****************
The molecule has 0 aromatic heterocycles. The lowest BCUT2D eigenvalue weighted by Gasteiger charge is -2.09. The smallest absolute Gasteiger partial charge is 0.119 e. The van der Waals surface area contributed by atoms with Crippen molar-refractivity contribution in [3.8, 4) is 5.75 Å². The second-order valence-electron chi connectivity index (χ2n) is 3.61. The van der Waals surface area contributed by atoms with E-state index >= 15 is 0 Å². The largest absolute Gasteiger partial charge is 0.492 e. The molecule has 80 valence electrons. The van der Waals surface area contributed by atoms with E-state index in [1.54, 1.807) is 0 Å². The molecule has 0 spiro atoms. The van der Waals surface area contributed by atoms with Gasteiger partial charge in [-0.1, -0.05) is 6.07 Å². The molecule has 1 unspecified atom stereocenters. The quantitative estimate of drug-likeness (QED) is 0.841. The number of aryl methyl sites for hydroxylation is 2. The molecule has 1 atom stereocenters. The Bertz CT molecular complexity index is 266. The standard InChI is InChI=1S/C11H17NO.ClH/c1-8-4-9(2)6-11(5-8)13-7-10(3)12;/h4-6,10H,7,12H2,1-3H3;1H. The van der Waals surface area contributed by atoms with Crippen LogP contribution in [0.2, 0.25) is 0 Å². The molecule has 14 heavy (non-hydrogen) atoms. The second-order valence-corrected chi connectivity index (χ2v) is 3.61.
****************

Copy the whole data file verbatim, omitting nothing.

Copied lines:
The molecule has 0 aromatic heterocycles. The lowest BCUT2D eigenvalue weighted by Gasteiger charge is -2.09. The smallest absolute Gasteiger partial charge is 0.119 e. The van der Waals surface area contributed by atoms with Crippen molar-refractivity contribution in [3.8, 4) is 5.75 Å². The second-order valence-electron chi connectivity index (χ2n) is 3.61. The van der Waals surface area contributed by atoms with E-state index >= 15 is 0 Å². The largest absolute Gasteiger partial charge is 0.492 e. The molecule has 80 valence electrons. The van der Waals surface area contributed by atoms with E-state index in [1.54, 1.807) is 0 Å². The molecule has 0 spiro atoms. The van der Waals surface area contributed by atoms with Gasteiger partial charge in [-0.1, -0.05) is 6.07 Å². The molecule has 1 unspecified atom stereocenters. The quantitative estimate of drug-likeness (QED) is 0.841. The number of aryl methyl sites for hydroxylation is 2. The molecule has 1 atom stereocenters. The Bertz CT molecular complexity index is 266. The standard InChI is InChI=1S/C11H17NO.ClH/c1-8-4-9(2)6-11(5-8)13-7-10(3)12;/h4-6,10H,7,12H2,1-3H3;1H. The van der Waals surface area contributed by atoms with Crippen LogP contribution in [0.2, 0.25) is 0 Å². The molecule has 14 heavy (non-hydrogen) atoms. The second-order valence-corrected chi connectivity index (χ2v) is 3.61.